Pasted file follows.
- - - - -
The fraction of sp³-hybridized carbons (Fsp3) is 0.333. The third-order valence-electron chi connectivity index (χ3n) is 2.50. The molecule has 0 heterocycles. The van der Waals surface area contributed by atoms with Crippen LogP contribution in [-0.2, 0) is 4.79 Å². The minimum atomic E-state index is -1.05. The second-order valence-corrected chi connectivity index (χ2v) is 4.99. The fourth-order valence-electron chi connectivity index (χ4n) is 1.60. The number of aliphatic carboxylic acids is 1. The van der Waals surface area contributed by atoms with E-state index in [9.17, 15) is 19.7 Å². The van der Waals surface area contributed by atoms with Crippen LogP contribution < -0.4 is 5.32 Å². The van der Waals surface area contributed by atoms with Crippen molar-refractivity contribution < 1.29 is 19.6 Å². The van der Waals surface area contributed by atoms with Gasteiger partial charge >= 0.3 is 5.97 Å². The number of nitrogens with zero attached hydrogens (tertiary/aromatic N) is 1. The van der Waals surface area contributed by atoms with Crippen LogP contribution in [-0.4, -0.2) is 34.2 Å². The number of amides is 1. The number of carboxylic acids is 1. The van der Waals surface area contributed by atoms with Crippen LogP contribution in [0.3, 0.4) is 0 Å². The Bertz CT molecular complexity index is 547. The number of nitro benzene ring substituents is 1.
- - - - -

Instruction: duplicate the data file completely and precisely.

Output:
The fraction of sp³-hybridized carbons (Fsp3) is 0.333. The third-order valence-electron chi connectivity index (χ3n) is 2.50. The molecule has 0 heterocycles. The van der Waals surface area contributed by atoms with Crippen LogP contribution in [-0.2, 0) is 4.79 Å². The minimum atomic E-state index is -1.05. The second-order valence-corrected chi connectivity index (χ2v) is 4.99. The fourth-order valence-electron chi connectivity index (χ4n) is 1.60. The number of aliphatic carboxylic acids is 1. The van der Waals surface area contributed by atoms with E-state index in [9.17, 15) is 19.7 Å². The van der Waals surface area contributed by atoms with Crippen LogP contribution < -0.4 is 5.32 Å². The van der Waals surface area contributed by atoms with Crippen molar-refractivity contribution < 1.29 is 19.6 Å². The van der Waals surface area contributed by atoms with Gasteiger partial charge >= 0.3 is 5.97 Å². The number of nitrogens with zero attached hydrogens (tertiary/aromatic N) is 1. The van der Waals surface area contributed by atoms with Crippen LogP contribution in [-0.4, -0.2) is 34.2 Å². The number of amides is 1. The number of carboxylic acids is 1. The van der Waals surface area contributed by atoms with Crippen LogP contribution in [0.3, 0.4) is 0 Å². The Bertz CT molecular complexity index is 547. The number of nitro benzene ring substituents is 1.